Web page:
this story originally appeared in the philippine daily inquirer on December 212010.

AS A child I loved holidays. Every holiday presented a reason to celebrate—whether it was tree planting or the heroism of Martin Luther King. And Christmas, the holiday of all holidays, was the one I liked best. It was a holiday that surrounded you, that engulfed your life with sparkle and love. The lights, the Christmas trees, the holiday décor and the Woolworth Santa Claus were everywhere, warming my spirits and turning my surroundings into a colorful playground. I could feel the joy more intensely because I was a child. The colors and the sudden warmth on people’s faces turned bleak snow into a heartwarming blanket spreading itself and opening the landscape to innocent wonder.

Christmas was a season when our friends of different races—Chinese, Russian, Chilean, French—gathered under our roof and exchanged gifts and stories. It was an excuse for Filipinos exiled in the United States to invite their kababayans to dinner of adobo, puto and lechon imported from New Jersey.

The affection of the friends we invited to our house took the shape of the gifts I looked forward to see on Christmas morning: storybooks, dolls, the stuffed animal left by Santa Claus in my red sock after I left him cookies and a glass of milk. My parents were always with me to make that special day happy and memorable. Everything Christmas represented, and every object that represented it, were things that kept me fascinated for many years.

It was a fascination that I sorely miss especially now that Christmas doesn’t seem as magical as it used to be. Being wiser to the ways of the world, I sometimes feel that Christmas is something we grudgingly repeat every year to ease our misery. No one really seems to care. I see mall employees hanging decorations inside SM as if it were just one of their many chores. It may be an attitude people had before, but then I was looking through the lens of a child. Maybe it’s because I am now living in a country where too many people cannot afford to buy themselves a decent meal, much less a Christmas Eve feast. Seventy percent of the world’s population lives below the poverty line, pretending to be happy ignoring others who cannot afford to be happy seems almost morbid. Forcing one’s self to smile at the end of every year wears on one’s nerves and makes one wonder if it’s worth it after all.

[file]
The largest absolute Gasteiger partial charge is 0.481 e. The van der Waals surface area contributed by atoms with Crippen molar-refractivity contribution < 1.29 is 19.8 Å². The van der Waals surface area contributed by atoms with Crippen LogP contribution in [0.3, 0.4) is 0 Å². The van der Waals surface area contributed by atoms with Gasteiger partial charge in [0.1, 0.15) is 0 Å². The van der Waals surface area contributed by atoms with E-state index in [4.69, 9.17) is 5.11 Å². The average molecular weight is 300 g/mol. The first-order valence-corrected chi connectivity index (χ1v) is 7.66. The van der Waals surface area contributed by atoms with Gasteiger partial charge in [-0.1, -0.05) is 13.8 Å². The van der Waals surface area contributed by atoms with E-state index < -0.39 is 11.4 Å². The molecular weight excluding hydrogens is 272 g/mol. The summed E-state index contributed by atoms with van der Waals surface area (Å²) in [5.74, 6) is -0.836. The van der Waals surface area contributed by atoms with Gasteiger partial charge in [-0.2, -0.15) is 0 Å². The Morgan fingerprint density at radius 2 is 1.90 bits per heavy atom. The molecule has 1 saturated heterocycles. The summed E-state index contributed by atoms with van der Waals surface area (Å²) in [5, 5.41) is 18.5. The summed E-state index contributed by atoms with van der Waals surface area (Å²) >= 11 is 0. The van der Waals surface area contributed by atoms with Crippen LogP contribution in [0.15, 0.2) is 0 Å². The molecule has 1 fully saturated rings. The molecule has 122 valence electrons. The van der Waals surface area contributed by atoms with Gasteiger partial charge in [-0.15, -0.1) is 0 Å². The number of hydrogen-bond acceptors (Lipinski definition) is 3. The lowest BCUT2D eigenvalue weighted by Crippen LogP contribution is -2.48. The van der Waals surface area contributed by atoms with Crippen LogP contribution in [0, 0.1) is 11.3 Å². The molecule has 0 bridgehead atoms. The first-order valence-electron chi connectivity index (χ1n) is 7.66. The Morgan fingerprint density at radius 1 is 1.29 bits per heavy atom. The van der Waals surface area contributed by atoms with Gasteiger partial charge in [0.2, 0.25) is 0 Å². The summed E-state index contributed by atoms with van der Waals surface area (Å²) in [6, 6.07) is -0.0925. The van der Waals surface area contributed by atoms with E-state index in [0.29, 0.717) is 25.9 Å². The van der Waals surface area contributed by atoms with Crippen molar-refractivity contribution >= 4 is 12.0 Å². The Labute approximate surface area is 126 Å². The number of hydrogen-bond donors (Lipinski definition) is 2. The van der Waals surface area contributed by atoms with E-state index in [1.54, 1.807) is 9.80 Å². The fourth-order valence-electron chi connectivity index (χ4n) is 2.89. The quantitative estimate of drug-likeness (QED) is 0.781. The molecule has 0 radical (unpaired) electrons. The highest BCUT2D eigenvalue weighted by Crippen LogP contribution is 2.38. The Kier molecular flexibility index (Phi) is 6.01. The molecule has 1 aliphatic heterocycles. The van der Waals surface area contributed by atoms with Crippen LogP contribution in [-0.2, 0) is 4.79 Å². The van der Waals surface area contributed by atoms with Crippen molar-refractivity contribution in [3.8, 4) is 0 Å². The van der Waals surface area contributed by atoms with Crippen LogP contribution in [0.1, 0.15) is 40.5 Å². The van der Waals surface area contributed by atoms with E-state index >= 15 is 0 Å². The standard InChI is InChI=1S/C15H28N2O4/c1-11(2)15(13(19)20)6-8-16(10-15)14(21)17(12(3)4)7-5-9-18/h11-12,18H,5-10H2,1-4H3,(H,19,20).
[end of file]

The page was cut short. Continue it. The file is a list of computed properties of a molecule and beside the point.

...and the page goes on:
I am beginning to realize, as I approach my 18th Christmas on this earth, that all my angst may be misguided. We don’t forget our poverty, our loneliness and our lost loves on Christmas. It is silly to say we can forget these. Christmas can’t be an escape hatch to pure, innocent happiness, even for a child who is constantly learning about the world (and Christmas).

The years we live are all variations of the same struggles of life, but each year ends with Christmas, heralding renewal and a sort of rebirth. Jesus is reborn year after year, bringing the promise of salvation, and in a way, he gives us a chance to repeat our lives under the different circumstances created by age and experience.

When I was a child experiencing Christmas, I was embarking on the adventure called life, and the beginning, or my birth as one might say, was made a magical celebration by the birth of Jesus himself. We weren’t rich, but my parents and the people around me gave me the opportunity to experience that birth, unlike many children of my home country who weren’t given the same chance. Knowing that this life we embark on is essentially what Christmas stands for makes a child optimistic and hopeful. It gives a child the confidence to open doors which once seemed closed and to walk through these doors without fear of rejection. Giving children a reason to live is something I as an adult can do to experience Christmas not as a receiver but as the Santa Claus of my memories.

I am an ordinary student with an allowance to budget, but there are some perks I enjoy which most people, and many children, deserve to enjoy. I eat three full meals a day, have one afternoon snack, and occasionally buy jewelry for myself (which I do more often nowadays because of so many tiangges). I have several bank accounts where I store my savings. When I was a child I had a whole pile of gifts under the Christmas tree to myself (the immigrant friends of my parents sacrificed a few dollars to put a smile on a little girl’s face). Buying cards from Unicef, among other ways of gaining access to charitable organizations for children, is one simple way of giving a little bit of what I have to people who need it more. Making less privileged children happy, even just by giving them enough for a decent meal in this season they deserve to enjoy too, is a way of showing them that there is hope, no matter how cruel life seems to them. Giving them hope instills optimism in them, providing them a better chance of living happy and productive lives. If we do not show them kindness, they will take the path of hopelessness.

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